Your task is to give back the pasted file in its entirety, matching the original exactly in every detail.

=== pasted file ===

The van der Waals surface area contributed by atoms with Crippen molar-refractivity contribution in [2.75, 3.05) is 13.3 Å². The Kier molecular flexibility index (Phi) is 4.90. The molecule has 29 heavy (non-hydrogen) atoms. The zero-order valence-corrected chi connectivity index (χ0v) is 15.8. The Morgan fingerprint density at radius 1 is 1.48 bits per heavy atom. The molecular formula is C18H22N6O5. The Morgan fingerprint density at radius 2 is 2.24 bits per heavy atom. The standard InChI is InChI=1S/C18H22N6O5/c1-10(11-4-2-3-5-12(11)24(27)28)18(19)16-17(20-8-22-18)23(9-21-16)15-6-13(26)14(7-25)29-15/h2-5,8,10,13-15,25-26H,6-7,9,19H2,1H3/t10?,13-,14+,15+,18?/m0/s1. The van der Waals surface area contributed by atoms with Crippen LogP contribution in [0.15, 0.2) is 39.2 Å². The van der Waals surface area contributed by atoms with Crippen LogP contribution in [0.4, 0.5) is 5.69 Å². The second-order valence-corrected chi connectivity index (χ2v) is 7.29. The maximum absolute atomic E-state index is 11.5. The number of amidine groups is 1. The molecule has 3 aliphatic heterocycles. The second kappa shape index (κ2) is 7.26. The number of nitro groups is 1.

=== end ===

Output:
The van der Waals surface area contributed by atoms with Crippen molar-refractivity contribution in [2.75, 3.05) is 13.3 Å². The Kier molecular flexibility index (Phi) is 4.90. The molecule has 29 heavy (non-hydrogen) atoms. The zero-order valence-corrected chi connectivity index (χ0v) is 15.8. The Morgan fingerprint density at radius 1 is 1.48 bits per heavy atom. The molecular formula is C18H22N6O5. The Morgan fingerprint density at radius 2 is 2.24 bits per heavy atom. The standard InChI is InChI=1S/C18H22N6O5/c1-10(11-4-2-3-5-12(11)24(27)28)18(19)16-17(20-8-22-18)23(9-21-16)15-6-13(26)14(7-25)29-15/h2-5,8,10,13-15,25-26H,6-7,9,19H2,1H3/t10?,13-,14+,15+,18?/m0/s1. The van der Waals surface area contributed by atoms with Crippen LogP contribution in [0.15, 0.2) is 39.2 Å². The van der Waals surface area contributed by atoms with Crippen LogP contribution in [0.4, 0.5) is 5.69 Å². The second-order valence-corrected chi connectivity index (χ2v) is 7.29. The maximum absolute atomic E-state index is 11.5. The number of amidine groups is 1. The molecule has 3 aliphatic heterocycles. The second kappa shape index (κ2) is 7.26. The number of nitro groups is 1.